Then hearing your biography read as you approached the stage to gather your certificate, you can’t help but to reflect over the time that you worked for this moment.  The days and nights tasting and studying.  The moments on the weekends where you chose to do a practice exam rather than relaxing.  The money spent on tuition, wines, and travel. The dedication and sacrifice of time that it takes to accomplish something of this magnitude.  Those moments of dark times when you feel like the goal is so far away that it is almost unreachable.  Every person who ever told you you couldn’t do it and every person who told you that you could.  All of it floods into you as you rise to walk up to the stage as the final steps to your goal.  Even when they called my name as the winner of the Taransaud award, I was a bit in shock. It still didn’t really feel as though it were real.  It felt very dreamlike and although the magnitude was beginning to dawn on me it was far from normal for me at that point.

Finally, after the pomp and circumstance fades and you begin to adjust to life after MW, you realize that it was worth it and it is real.  I attended my first seminar as an MW in January in San Francisco.  I stood at the back of the room with my fellow MWs and realized that I had truly made it.  It wasn’t until that moment when I fully felt the journey was complete.  I had made it to the “other side of the table” and that was where I was meant to be.  I get to now look forward to a lifetime with the title of MW, which is so exciting.  I’m sure as the decades move forward, the 8 years it took me to achieve this, seeming so long in the moment, will feel like mere days as the full extent of the title, which  I am still discovering, unfolds during my life.

To my fellow MWs, I’m so excited to be among you.  Thank you for your support!

To people aspiring to walk down that same amazing aisle in London, the best advice I can give you is never give up.

Have faith in yourself, always believe it is possible, and be prepared to work hard and sacrifice for what you want.

Twas the Day Before the MW Exam…Again

Here we are again.  I am getting ready to sit the Master of Wine examination for the 6th time.  It’s interesting because it now seems like just another day in the life of an MW student.  I can look back to my first exam and I was so excited and slightly nervous driving to the exam, my thoughts of almost certain passing scores running through my mind with the blind optimism that I had at the time.  That was 7 years ago and with each attempt my mindset has changed from excitement to dread and everywhere in between.  The positive aspect of having to sit multiple times is there is no longer an uncertainty of what to expect. I have a routine of sorts.  Today, my task is to see how long it takes to walk from my friend’s house to the exam site and to procure lunch for the next four days.  I usually scope out a place for food and order the same thing for all four days and pay up front with a specific pick up time each day so that I can pack up from the morning exam and calmly walk out of the building to my pre-determined lunch spot, walk in, grab my package and walk calmly out.  On these challenging days, it helps to not be panicked about “Where am I going to eat? What am I going to eat? Will it be ready in time? Will I have to wait anywhere?”  Any level of stress removal that can be done will be done.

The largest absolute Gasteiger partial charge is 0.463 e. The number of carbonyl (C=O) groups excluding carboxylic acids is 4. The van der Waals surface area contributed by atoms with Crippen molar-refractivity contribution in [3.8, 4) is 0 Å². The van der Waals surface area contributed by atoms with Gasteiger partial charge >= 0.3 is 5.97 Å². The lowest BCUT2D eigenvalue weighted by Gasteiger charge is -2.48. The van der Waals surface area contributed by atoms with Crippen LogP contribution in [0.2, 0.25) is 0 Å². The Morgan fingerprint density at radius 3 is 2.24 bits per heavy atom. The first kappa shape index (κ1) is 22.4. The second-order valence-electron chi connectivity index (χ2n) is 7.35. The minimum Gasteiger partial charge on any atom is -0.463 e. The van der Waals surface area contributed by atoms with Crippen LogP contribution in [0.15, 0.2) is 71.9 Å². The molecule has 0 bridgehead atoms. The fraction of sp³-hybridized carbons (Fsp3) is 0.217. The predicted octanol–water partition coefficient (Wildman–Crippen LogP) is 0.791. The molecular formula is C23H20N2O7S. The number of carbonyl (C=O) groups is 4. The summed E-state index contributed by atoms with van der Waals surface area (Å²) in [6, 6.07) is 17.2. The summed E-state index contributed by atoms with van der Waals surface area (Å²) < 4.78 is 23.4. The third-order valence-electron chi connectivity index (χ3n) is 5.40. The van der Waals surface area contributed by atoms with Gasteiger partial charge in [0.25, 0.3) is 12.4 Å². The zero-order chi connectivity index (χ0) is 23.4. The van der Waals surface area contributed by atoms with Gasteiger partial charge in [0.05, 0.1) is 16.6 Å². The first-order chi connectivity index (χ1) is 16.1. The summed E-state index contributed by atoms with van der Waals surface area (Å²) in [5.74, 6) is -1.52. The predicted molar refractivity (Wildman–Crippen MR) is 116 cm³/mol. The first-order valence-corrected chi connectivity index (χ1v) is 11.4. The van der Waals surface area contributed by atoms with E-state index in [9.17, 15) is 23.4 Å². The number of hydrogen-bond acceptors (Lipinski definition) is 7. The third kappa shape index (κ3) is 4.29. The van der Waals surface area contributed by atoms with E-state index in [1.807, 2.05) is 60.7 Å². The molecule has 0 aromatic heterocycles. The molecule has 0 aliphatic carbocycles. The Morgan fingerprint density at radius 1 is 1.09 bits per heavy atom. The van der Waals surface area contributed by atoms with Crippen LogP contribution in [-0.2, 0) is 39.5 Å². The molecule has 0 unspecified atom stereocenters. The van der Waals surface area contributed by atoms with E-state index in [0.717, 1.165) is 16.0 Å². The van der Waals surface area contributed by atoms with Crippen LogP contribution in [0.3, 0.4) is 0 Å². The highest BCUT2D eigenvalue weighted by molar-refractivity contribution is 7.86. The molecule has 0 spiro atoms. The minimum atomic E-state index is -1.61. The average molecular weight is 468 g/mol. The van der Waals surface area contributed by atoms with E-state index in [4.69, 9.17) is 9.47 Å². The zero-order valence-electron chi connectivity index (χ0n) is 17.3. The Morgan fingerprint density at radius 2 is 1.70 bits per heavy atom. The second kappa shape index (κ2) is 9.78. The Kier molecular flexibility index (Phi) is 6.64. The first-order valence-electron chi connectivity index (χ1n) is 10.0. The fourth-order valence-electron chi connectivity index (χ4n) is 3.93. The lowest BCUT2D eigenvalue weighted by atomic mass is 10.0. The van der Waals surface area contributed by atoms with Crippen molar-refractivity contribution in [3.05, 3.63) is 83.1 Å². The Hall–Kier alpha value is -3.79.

Tomorrow, I’ll get up and try to arrive with plenty of time to the exam site.  I hope I can walk with no issues however hauling glasses and my computer up and down the quite steep streets of San Francisco may prove to be too much in the mornings. We’ll see on my explorations today.  I know exactly what the room looks like because I’ve been there before just like I knew what to expect when the exam was held at Opus One in Napa.  In 2012, when I passed my theory section, the winemaking position had just been posted for Robert Mondavi Winery and there I was sitting in Opus One getting ready for the first day of the exam, 5 months pregnant with Nathaniel doing somersaults in my womb, staring at photographs of Mr. Mondavi and Baron Philippe de Rothschild feeling like fate was laughing at me in some way, daring me to try for more.  This time with the exam being held at the Constellation Office in San Francisco, I can’t help but feeling a little bit of the relaxing feeling of playing on your home court even though I’ve never had an office there.

This time I’m sitting the entire exam again; both the tasting and the theory sections.  It is a marathon.  Four full days of doing nothing but thinking solely about wine and typing for hours on end.  I am not the only lunatic in the world doing it either!  According to Penny Richards, Executive Director of the Institute of the Masters of Wine, 138 students of the 310 total in the program are sitting this year.  It is a record number of people sitting the exam at the three locations around the globe; London, San Francisco, and Sidney.